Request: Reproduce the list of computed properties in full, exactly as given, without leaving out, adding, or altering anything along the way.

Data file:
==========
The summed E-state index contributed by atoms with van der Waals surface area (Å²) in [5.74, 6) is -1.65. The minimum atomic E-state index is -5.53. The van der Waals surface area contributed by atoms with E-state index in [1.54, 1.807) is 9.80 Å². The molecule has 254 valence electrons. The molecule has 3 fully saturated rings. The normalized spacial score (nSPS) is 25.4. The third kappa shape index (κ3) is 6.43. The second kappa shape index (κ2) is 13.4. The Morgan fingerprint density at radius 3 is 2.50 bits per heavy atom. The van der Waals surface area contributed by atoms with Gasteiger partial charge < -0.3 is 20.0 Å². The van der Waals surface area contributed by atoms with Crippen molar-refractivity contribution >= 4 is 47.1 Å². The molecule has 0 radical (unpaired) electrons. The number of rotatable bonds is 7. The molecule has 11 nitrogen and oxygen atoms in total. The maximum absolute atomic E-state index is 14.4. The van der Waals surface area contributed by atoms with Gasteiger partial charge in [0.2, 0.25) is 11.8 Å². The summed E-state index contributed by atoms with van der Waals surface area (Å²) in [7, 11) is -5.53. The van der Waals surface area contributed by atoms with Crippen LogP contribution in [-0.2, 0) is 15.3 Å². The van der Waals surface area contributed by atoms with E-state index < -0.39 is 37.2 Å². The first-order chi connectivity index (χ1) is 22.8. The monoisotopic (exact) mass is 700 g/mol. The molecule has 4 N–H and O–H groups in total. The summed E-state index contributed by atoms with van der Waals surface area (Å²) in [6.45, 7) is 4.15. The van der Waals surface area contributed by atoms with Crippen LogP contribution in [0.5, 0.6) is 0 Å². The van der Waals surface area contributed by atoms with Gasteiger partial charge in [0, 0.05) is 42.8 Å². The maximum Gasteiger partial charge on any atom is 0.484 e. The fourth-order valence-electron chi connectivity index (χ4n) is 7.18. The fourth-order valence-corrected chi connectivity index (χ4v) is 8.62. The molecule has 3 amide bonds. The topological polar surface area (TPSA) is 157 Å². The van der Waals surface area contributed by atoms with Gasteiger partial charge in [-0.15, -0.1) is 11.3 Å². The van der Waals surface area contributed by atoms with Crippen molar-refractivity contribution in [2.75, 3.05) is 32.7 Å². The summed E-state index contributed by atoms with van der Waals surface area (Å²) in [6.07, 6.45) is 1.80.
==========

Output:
The summed E-state index contributed by atoms with van der Waals surface area (Å²) in [5.74, 6) is -1.65. The minimum atomic E-state index is -5.53. The van der Waals surface area contributed by atoms with E-state index in [1.54, 1.807) is 9.80 Å². The molecule has 254 valence electrons. The molecule has 3 fully saturated rings. The normalized spacial score (nSPS) is 25.4. The third kappa shape index (κ3) is 6.43. The second kappa shape index (κ2) is 13.4. The Morgan fingerprint density at radius 3 is 2.50 bits per heavy atom. The van der Waals surface area contributed by atoms with Gasteiger partial charge < -0.3 is 20.0 Å². The van der Waals surface area contributed by atoms with Crippen molar-refractivity contribution >= 4 is 47.1 Å². The molecule has 0 radical (unpaired) electrons. The number of rotatable bonds is 7. The molecule has 11 nitrogen and oxygen atoms in total. The maximum absolute atomic E-state index is 14.4. The van der Waals surface area contributed by atoms with Gasteiger partial charge in [0.2, 0.25) is 11.8 Å². The summed E-state index contributed by atoms with van der Waals surface area (Å²) in [7, 11) is -5.53. The van der Waals surface area contributed by atoms with Crippen LogP contribution in [-0.2, 0) is 15.3 Å². The van der Waals surface area contributed by atoms with E-state index < -0.39 is 37.2 Å². The first-order chi connectivity index (χ1) is 22.8. The monoisotopic (exact) mass is 700 g/mol. The molecule has 4 N–H and O–H groups in total. The summed E-state index contributed by atoms with van der Waals surface area (Å²) in [6.45, 7) is 4.15. The van der Waals surface area contributed by atoms with Crippen LogP contribution in [0.5, 0.6) is 0 Å². The van der Waals surface area contributed by atoms with Gasteiger partial charge in [0, 0.05) is 42.8 Å². The maximum Gasteiger partial charge on any atom is 0.484 e. The fourth-order valence-electron chi connectivity index (χ4n) is 7.18. The fourth-order valence-corrected chi connectivity index (χ4v) is 8.62. The molecule has 3 amide bonds. The topological polar surface area (TPSA) is 157 Å². The van der Waals surface area contributed by atoms with Gasteiger partial charge in [-0.15, -0.1) is 11.3 Å². The van der Waals surface area contributed by atoms with Crippen molar-refractivity contribution in [2.75, 3.05) is 32.7 Å². The summed E-state index contributed by atoms with van der Waals surface area (Å²) in [6.07, 6.45) is 1.80.